Background The therapy of lupus nephritis remains toxic and only partially effective but the benefits in terms of renal and patient survival are clear. However, there is considerable heterogeneity in the prognosis of individual patients and in their response to and tolerance of therapy. Accurate assessment of disease activity to guide therapy is limited by the complex relations between clinical biomarkers - serum creatinine, urine protein and sediment - with histologic activity. Renal biopsy is invasive with well characterised, if rare, risk of haemorrhage. While the initial biopsy confirms the diagnosis, nephritis class and other parameters, prediction of treatment response and long term outcome is limited. The extent to which the cost and risk of repeat biopsy can be justified in terms of improving long term prognosis is unclear resulting in wide variances in current practice and advice. As better targeted therapies become available in parallel with better pathway and target identification in the biopsy there is the potential role for sequential biopsy to influence the type and duration of treatment.
Methods A small number of prospective studies have examined protocol biopsies, with a larger number of observational studies limited by inconsistent indications for repeat biopsy. Outcomes have included descriptions of changes in histologic class, activity and chronicity, associations between histologic activity and clinical biomarkers, impact on treatment decisions, renal prognosis in terms of renal relapse or loss of renal function, and safety.
Results Activity on repeat protocol biopsy has been associated with increased risk of relapse and loss of function.1-3 Trends in change in histologic class have been progression from II to IV-G, from IV to IV + V, and for the subtypes of IV-G and IV-S to remain the same. In a small number of cases a non-lupus renal diagnosis was discovered. When compared to changes in urine protein, one third of complete proteinuric responders had histologic activity, while almost one half of non-proteinuric responder had no histologic activity. The impact of repeat biopsy on therapeutic decision remains controversial with evidence for and against.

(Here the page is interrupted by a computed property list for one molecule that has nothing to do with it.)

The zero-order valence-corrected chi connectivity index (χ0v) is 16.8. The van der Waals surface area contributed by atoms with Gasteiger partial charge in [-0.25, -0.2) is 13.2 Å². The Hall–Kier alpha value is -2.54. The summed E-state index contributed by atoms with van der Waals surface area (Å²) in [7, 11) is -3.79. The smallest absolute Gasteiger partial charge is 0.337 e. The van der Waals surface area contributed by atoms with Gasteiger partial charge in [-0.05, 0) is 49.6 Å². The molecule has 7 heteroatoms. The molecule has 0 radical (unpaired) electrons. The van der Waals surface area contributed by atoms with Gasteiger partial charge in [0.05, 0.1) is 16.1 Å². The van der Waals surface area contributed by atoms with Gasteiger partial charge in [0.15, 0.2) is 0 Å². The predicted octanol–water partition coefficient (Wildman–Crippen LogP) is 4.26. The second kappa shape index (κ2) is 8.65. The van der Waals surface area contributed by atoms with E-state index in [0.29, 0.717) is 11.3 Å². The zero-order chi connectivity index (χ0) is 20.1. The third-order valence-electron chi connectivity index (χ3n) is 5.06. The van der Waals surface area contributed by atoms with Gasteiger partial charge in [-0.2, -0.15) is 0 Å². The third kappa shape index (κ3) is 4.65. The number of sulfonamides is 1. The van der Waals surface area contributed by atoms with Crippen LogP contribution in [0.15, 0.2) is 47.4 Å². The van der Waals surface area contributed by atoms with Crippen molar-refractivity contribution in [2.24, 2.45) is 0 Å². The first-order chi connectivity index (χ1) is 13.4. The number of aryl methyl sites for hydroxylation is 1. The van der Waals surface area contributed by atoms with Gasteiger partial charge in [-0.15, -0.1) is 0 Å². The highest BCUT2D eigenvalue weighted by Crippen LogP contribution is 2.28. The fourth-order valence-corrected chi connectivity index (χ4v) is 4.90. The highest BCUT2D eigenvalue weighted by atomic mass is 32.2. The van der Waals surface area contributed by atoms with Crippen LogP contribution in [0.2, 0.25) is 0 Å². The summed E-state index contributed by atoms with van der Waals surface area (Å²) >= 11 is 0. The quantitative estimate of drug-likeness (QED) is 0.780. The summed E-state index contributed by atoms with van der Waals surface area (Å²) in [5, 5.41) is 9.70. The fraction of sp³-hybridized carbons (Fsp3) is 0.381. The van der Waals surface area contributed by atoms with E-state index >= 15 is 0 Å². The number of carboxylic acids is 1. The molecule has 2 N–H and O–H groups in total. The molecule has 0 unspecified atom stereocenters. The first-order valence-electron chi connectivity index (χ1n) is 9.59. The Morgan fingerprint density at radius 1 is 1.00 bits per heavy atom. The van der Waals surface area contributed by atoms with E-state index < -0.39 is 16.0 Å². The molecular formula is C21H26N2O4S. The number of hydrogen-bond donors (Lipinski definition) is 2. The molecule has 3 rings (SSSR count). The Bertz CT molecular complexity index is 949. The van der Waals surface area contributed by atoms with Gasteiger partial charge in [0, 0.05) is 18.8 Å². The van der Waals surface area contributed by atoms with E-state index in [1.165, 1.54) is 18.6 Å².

Conclusions Repeat renal biopsy studies have contributed to our understanding of the course of nephritis and provide information unavailable from other sources. While arguments in favour of protocol biopsy continue, no long term benefit on hard outcomes has been defined. Clinical utility of repeat biopsy is highest when there is uncertainty on treatment decisions, such as, with persisting proteinuria or falling GFR, in the absence of an apparent treatment response or when treatment withdrawal is contemplated. Until improved blood or urine biomarkers have been developed, repeat biopsy will remain a useful tool for the clinic.
Malvar A, Alberton V, Lococo B, et al. Kidney biopsy-based management of maintenance immunosuppression is safe and may ameliorate flare rate in lupus nephritis. Kidney Int. 2019
De Rosa M, Azzato F, Toblli JE, et al. A prospective observational cohort study highlights kidney biopsy findings of lupus nephritis patients in remission who flare following withdrawal of maintenance therapy. Kidney Int. 2018;94:788–794.
Arriens C, Chen S, Karp DR, et al. Prognostic significance of repeat biopsy in lupus nephritis: Histopathologic worsening and a short time between biopsies is associated with significantly increased risk for end stage renal disease and death. Clin Immunol. 2017;185:3–9.
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